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7,000 Photos By Chinese Dissident Ai Weiwei Help Open The Harvard Art Museums04:09
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An exterior shot of the new Harvard Art Museums facility. (Courtesy Harvard Art Museums)
An exterior shot of the new Harvard Art Museums facility. (Courtesy Harvard Art Museums)
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Part 3 of 3 on the Harvard Art Museums' reopening

The staff at the Harvard Art Museums unveils its new building Sunday with a free open house celebration. Italian architect Renzo Piano designed the academic institution’s galleries, laboratories and atrium to be more inviting to general public. When people walk through the Prescott Street entrance, they will be confronted with a work by the famous Chinese dissident artist Ai Weiwei.

Push through the new glass doors at the Harvard Art Museums, walk half-way across a small bridge, look to your right and you'll see a display of more than 7,000 photographs rotating, in shuffle-mode, on 12 television monitors.

Ai Wei Wei's digital photography piece covers a two-story wall near the new Harvard Art Museums' entrance. More than 7,000 photographs rotate, in shuffle mode, on 12 television screens. (Courtesy Harvard Art Museums)
Ai Wei Wei's digital photography piece covers a two-story wall near the new Harvard Art Museums' entrance. More than 7,000 photographs rotate, in shuffle mode, on 12 television screens. (Courtesy Harvard Art Museums)

"Each image on each screen changes every four seconds," Chief Curator Deborah Kao explained, "so it’s a very dynamic piece."

Kao is also curator of photographs and said these images were shot by Ai Weiwei and his friends beginning in 2003.

"We were looking for an artist who had a kind of global importance and was trying to dig deeply into images about art, but also about culture and politics at the moment to really signal a kind of new ambition for contemporary art," she said.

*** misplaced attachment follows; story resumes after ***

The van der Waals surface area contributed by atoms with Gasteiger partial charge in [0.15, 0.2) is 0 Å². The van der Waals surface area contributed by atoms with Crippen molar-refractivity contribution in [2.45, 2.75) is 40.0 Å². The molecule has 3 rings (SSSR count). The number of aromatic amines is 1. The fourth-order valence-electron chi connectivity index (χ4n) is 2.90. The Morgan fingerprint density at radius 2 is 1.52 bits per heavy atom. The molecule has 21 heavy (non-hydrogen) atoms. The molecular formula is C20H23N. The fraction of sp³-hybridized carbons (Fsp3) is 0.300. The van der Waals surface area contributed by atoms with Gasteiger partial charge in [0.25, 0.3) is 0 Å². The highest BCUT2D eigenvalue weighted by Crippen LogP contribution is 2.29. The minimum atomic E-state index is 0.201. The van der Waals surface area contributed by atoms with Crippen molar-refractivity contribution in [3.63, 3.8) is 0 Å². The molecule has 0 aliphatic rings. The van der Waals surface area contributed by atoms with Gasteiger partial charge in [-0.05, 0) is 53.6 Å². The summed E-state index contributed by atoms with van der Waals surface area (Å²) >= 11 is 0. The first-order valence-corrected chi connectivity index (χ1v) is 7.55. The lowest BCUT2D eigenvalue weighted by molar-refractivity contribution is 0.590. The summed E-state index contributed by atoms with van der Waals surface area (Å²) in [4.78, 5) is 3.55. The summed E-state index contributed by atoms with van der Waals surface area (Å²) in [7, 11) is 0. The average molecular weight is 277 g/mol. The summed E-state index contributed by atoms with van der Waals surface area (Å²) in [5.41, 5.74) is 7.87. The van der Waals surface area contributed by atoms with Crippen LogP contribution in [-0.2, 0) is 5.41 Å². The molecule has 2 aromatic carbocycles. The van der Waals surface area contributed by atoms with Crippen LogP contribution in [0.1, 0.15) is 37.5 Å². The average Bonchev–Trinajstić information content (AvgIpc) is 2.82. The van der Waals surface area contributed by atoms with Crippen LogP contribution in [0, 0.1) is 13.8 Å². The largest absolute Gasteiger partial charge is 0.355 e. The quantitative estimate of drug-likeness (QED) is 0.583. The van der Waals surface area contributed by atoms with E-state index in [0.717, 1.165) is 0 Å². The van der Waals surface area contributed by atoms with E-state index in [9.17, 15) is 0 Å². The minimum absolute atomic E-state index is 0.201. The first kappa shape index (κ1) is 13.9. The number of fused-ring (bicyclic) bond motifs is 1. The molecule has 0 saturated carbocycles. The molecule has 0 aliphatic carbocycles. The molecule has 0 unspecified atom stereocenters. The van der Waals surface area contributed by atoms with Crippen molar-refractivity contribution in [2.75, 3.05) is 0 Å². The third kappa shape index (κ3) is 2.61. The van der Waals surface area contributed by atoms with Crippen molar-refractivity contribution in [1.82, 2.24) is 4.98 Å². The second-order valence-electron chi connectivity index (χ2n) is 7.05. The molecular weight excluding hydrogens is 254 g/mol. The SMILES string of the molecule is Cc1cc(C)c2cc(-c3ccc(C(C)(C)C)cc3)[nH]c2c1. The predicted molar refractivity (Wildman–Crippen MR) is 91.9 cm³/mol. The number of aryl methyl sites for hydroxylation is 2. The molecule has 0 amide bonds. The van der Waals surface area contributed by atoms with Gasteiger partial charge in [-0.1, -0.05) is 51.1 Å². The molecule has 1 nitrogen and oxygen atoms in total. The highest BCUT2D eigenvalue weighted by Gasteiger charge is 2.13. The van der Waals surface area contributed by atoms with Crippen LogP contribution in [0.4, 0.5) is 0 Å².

Ai Weiwei's team used smart phones and small digital cameras to photograph architecture, social/political moments, animals, food, parties, art and exhibitions — even themselves. Kao calls it a “mash-up” of art and life. Originally, Ai Weiwei pushed the images out on social media and posted them on his blog.

"Until the Chinese government shut down the blog in 2011," Kao clarified.

Ai Weiwei was detained by the Chinese government for 81 days, and is still banned from leaving his country. He’s famous for defying the state and for speaking out against repression and censorship. His story is portrayed in this 2012 documentary titled, “Never Sorry.”

The artist’s installation at the Harvard Art Museums is called “258 Fake," which is also the name of his studio. Kao says it a meditation of images re-mastered by Ai Weiwei. Some of the images look like hard-hitting photojournalism that we’ve seen in the wake of disasters like the images of schools that collapsed, killing thousands of children, during the earthquake in China.

"There are also images that look like they’re commercial photographs," Kao mused, "so a kind of documentation of food at a banquet could be in some kind of cuisine magazine."

The Harvard Art Museums purchased “258 Fake” especially for the opening of the new building and it’s the museum’s first acquisition to be born of social media. The curator hopes the work’s location in the first-floor entranceway that leads to an open courtyard will get a lot of foot traffic. And it should. Visitors can walk through it without paying admission, which Kao says makes the Ai Weiwei funtion like a piece of public art.

"And it was also a priority for us that great works of art were visible, that could point — almost like springboards or bread crumbs — to other elements of the program and hopefully draw people in," the curator said.

Chinese outspoken artist Ai Weiwei speaks during an interview at his home in Beijing, China in September. (Andy Wong/AP)
Chinese outspoken artist Ai Weiwei speaks during an interview at his home in Beijing, China in September. (Andy Wong/AP)

For an artist who can't leave his country, Ai Weiwei is getting a lot of play around the world with installations in places like San Francisco's Alcatraz and Barcelona. Kao recalls him loving the idea of adapting his 12 screens for the new building from long distance.

"He asked for the architectural drawings of the space," she remembered, "and said he would do a layout of the monitors for this moment. So we were of course thrilled by that."

And Kao — along with the rest of her colleagues at the Harvard Art Museums — hope the people who come to see their new building will feel that way too.

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